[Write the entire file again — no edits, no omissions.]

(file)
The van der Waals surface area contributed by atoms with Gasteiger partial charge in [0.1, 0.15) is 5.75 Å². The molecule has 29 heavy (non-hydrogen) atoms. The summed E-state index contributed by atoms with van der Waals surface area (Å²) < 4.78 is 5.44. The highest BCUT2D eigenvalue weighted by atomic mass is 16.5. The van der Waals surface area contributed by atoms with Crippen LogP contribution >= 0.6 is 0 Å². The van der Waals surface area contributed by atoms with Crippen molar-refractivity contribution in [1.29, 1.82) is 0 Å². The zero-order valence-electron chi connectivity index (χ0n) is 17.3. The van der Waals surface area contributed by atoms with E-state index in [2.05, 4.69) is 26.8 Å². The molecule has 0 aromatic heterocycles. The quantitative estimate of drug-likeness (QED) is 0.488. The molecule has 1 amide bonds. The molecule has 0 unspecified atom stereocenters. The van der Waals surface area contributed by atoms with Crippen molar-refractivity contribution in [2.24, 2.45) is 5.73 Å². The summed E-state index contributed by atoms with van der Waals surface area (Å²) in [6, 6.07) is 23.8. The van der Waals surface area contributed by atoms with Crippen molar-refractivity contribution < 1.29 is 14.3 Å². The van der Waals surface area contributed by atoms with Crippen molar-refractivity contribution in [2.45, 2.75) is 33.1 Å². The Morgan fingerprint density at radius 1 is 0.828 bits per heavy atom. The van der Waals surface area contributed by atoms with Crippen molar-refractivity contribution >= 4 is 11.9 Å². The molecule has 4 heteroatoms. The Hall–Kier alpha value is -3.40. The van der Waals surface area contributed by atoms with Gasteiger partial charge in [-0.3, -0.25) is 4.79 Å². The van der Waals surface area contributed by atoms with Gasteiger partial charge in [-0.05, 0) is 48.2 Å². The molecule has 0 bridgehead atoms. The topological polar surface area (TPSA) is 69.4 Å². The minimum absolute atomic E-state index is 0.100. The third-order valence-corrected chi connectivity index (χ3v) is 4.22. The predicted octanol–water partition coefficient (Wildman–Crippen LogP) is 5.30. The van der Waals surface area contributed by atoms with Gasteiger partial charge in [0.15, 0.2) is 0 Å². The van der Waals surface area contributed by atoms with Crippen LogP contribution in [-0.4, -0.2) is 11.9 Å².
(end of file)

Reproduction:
The van der Waals surface area contributed by atoms with Gasteiger partial charge in [0.1, 0.15) is 5.75 Å². The molecule has 29 heavy (non-hydrogen) atoms. The summed E-state index contributed by atoms with van der Waals surface area (Å²) < 4.78 is 5.44. The highest BCUT2D eigenvalue weighted by atomic mass is 16.5. The van der Waals surface area contributed by atoms with Crippen LogP contribution >= 0.6 is 0 Å². The van der Waals surface area contributed by atoms with Crippen molar-refractivity contribution in [1.29, 1.82) is 0 Å². The zero-order valence-electron chi connectivity index (χ0n) is 17.3. The van der Waals surface area contributed by atoms with E-state index in [2.05, 4.69) is 26.8 Å². The molecule has 0 aromatic heterocycles. The quantitative estimate of drug-likeness (QED) is 0.488. The molecule has 1 amide bonds. The molecule has 0 unspecified atom stereocenters. The van der Waals surface area contributed by atoms with Crippen molar-refractivity contribution in [2.24, 2.45) is 5.73 Å². The summed E-state index contributed by atoms with van der Waals surface area (Å²) in [6, 6.07) is 23.8. The van der Waals surface area contributed by atoms with Crippen molar-refractivity contribution < 1.29 is 14.3 Å². The van der Waals surface area contributed by atoms with Crippen molar-refractivity contribution in [2.45, 2.75) is 33.1 Å². The Morgan fingerprint density at radius 1 is 0.828 bits per heavy atom. The van der Waals surface area contributed by atoms with Crippen molar-refractivity contribution >= 4 is 11.9 Å². The molecule has 4 heteroatoms. The Hall–Kier alpha value is -3.40. The van der Waals surface area contributed by atoms with Gasteiger partial charge in [-0.3, -0.25) is 4.79 Å². The van der Waals surface area contributed by atoms with Gasteiger partial charge in [-0.05, 0) is 48.2 Å². The molecule has 0 bridgehead atoms. The topological polar surface area (TPSA) is 69.4 Å². The minimum absolute atomic E-state index is 0.100. The third-order valence-corrected chi connectivity index (χ3v) is 4.22. The predicted octanol–water partition coefficient (Wildman–Crippen LogP) is 5.30. The van der Waals surface area contributed by atoms with Gasteiger partial charge in [0.15, 0.2) is 0 Å². The van der Waals surface area contributed by atoms with Crippen LogP contribution in [-0.4, -0.2) is 11.9 Å².